Based on a recent study by FTSE Russell, which sizes the green economy based on listed equities, we anticipate that the green economy has the potential to grow at an estimated 7-11% per annum and expand from roughly 8% of today’s global listed market capitalization to approximately 12-17% by 2030, provided that equity markets grow in line with global gross domestic product (GDP).

2030 decarbonization value chain revenue opportunity in the IEA’s Net Zero Emissions by 2050 scenario.
2030 decarbonization value chain revenue opportunity in the IEA’s Net Zero Emissions by 2050 scenario. Image: GIC Sustainability Office analysis, Vivid Economics, IEA

Promising mature and investible solutions

Under the IEA’s net-zero scenario, the biggest opportunities by incremental enterprise value – each constituting over $400 billion by 2030 – include electricity networks, sustainable vehicles, electric vehicle (EV) charging infrastructure, wind, solar, copper, lithium, hydrogen and building heating solutions. Except for hydrogen and EV charging, these are mature solutions offering readily investible opportunities today.

The fastest-growing opportunities include hydrogen, biofuels, lithium and electricity storage. These opportunities are projected to achieve a compound annual growth rate of over 20% between 2022 and 2030, resulting in over $100 billion in enterprise value growth by 2030 in the net zero emissions scenario.

Biofuels, in particular, offer a currently underappreciated area of growth given multiple end-use applications in power generation, aviation and other hard-to-abate sectors. Sustainable aviation fuels, for example, are seeing increasing momentum in regulatory support and end-user demand.

Technology risks and commercialization

Below the $100 billion enterprise value mark, nascent technologies such as direct air capture, hydrogen-powered and electric aviation offer interesting opportunities for early-stage venture and growth capital.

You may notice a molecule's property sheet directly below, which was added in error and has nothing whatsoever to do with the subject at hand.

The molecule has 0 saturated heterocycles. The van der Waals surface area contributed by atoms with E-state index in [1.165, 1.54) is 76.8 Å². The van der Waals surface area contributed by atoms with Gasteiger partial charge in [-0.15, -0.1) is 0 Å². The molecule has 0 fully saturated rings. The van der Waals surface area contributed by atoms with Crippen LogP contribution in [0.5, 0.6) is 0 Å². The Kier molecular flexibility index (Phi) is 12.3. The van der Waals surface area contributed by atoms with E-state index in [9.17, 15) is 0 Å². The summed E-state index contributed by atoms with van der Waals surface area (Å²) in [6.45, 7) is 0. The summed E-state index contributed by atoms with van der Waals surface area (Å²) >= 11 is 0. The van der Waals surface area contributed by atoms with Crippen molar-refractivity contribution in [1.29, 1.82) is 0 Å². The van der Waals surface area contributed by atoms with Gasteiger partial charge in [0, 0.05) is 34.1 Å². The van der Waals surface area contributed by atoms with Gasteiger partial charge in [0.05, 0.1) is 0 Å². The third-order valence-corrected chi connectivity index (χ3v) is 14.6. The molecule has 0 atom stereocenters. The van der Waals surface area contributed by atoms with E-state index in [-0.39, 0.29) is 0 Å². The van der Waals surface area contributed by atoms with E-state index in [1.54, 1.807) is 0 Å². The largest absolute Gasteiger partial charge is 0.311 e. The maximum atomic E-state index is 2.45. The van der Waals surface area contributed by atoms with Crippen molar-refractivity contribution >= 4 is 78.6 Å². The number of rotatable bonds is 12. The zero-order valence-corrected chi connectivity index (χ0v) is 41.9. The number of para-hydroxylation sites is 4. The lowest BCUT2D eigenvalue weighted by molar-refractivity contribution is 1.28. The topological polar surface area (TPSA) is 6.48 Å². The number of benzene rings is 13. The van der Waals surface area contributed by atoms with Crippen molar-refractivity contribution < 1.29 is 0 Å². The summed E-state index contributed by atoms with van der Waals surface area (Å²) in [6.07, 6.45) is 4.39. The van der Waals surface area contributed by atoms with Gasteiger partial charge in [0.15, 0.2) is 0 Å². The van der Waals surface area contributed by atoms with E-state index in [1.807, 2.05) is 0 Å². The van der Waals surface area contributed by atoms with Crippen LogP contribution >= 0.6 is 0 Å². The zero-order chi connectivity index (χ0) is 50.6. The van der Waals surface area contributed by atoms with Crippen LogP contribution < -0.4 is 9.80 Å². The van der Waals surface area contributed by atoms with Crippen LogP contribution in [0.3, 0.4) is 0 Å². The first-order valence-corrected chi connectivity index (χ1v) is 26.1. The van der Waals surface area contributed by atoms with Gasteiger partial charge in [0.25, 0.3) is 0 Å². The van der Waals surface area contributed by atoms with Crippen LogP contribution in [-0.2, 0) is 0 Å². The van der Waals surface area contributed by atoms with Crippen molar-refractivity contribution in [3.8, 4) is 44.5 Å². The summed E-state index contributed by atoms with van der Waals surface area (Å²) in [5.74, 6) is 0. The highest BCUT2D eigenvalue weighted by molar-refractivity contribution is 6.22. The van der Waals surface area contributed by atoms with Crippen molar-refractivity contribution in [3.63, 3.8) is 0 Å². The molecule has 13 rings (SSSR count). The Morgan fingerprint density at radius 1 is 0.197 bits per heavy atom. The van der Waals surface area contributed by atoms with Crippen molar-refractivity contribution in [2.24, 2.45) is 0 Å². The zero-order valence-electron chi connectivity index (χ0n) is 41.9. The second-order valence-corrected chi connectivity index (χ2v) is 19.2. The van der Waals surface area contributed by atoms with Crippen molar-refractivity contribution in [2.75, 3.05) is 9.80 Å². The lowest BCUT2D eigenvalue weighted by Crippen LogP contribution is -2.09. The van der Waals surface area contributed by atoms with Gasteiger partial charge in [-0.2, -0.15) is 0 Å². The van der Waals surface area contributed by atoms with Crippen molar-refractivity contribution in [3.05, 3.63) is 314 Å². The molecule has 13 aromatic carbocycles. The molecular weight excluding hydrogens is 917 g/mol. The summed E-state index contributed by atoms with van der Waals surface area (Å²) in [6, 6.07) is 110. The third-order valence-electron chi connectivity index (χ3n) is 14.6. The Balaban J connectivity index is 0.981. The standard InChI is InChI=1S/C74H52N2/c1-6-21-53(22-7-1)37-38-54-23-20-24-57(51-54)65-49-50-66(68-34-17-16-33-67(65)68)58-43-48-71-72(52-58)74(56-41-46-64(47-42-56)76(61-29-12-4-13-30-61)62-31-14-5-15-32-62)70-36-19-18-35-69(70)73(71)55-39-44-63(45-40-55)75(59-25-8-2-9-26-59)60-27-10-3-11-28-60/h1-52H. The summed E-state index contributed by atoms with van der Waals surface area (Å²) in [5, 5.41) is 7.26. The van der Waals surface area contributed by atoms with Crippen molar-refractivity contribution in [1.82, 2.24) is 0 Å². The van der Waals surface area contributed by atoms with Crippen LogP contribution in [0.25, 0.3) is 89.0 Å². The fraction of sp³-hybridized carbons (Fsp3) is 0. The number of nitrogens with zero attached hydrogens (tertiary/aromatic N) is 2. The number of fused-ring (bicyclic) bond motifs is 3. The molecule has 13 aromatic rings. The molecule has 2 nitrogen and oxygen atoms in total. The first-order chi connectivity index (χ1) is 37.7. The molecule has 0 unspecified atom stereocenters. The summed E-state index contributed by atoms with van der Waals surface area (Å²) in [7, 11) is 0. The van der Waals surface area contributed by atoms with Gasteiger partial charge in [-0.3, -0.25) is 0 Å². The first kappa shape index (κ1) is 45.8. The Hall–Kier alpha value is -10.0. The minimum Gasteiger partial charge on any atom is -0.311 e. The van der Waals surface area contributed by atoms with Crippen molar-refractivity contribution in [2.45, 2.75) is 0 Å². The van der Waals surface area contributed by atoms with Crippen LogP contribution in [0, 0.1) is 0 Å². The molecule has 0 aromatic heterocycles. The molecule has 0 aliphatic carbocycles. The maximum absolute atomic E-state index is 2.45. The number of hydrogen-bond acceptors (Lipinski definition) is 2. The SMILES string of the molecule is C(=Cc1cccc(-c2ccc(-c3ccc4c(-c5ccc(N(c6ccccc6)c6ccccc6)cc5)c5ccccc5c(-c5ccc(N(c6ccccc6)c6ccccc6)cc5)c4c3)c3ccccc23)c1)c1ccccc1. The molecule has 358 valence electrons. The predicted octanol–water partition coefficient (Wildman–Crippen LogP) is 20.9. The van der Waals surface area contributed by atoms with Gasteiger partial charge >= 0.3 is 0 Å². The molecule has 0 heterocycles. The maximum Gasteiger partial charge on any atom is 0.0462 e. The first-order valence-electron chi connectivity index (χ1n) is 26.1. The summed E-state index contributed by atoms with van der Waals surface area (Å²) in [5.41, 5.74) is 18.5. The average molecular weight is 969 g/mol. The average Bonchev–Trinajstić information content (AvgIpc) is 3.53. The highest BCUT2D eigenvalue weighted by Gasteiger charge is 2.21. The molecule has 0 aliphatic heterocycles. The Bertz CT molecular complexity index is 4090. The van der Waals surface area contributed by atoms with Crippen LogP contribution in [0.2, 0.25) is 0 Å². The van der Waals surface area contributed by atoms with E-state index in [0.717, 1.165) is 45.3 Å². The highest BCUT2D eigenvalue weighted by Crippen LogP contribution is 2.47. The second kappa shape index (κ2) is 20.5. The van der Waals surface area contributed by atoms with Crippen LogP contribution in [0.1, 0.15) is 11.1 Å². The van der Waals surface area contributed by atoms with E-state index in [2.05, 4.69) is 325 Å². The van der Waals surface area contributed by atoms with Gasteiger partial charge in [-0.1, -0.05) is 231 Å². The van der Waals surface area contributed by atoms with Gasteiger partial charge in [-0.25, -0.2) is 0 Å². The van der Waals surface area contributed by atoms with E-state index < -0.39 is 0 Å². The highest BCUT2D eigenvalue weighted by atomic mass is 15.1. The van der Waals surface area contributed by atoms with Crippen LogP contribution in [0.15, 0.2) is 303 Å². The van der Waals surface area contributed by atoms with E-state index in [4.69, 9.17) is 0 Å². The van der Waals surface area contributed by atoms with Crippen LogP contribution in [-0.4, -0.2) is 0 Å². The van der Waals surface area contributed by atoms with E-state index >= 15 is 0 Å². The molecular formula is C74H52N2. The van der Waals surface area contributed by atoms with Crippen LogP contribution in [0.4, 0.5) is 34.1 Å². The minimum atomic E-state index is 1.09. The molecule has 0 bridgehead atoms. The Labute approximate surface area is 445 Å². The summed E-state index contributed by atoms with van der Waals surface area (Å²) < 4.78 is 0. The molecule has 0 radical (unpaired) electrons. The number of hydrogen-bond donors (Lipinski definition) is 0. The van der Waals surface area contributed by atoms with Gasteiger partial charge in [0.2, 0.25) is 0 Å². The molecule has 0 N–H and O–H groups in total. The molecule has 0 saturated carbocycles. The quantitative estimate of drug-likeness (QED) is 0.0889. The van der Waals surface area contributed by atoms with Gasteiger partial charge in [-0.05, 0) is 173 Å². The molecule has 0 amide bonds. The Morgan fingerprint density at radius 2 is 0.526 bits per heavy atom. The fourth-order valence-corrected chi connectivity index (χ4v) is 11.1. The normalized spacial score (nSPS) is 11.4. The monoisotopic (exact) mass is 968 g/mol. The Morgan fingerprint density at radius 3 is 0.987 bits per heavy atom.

These technologies are currently in the prototyping phase with limited revenue and cash flow generation. They require technology risks to decline and paths to commercialization to mature and scale.

Based on a net-zero pathway, the most significant increase in investment values is expected this decade. However, the transport and industrial sectors offer longer runways for growth as asset replacement and the adoption of decarbonization solutions is likely to continue into the 2040s.

Geographically, Asia-Pacific represents the largest addressable market as the region faces increasing pressure to tackle rising carbon emissions from rapid population and economic growth. A noteworthy exception is the buildings sector in Europe and North America, which is seeing increasing demand for retrofits and heating and appliance upgrades to comply with higher sustainability standards.

Right-sizing decarbonization investments

The net-zero narrative often centres on risks, with limited attention paid to the potential upside. Understanding the decarbonization investment opportunity in terms of revenues and value rather than financing gaps has enabled GIC to develop a holistic and granular view of the opportunity set across asset classes.

It has also allowed us to assess the relative attractiveness of different parts of the climate solutions value chain, particularly those less covered by the market. The analysis has helped us build conviction that there is significant room for institutional investors to grow their exposure across the cone of potential climate outcomes based on the expected value and returns implications.

However, the trajectories and opportunities will differ significantly across underlying technologies, regions and periods. Combining such top-down methods with additional bottom-up due diligence is needed to help investors identify areas where they could scale their exposures and optimize capital allocation.

Further investor-minded research and approaches should be developed to address the multi-fold increase needed in climate finance, framing the conversation squarely in the language of investors: growth, returns and valuation.

Read the full paper for more details on the rest of the findings and the research methodology.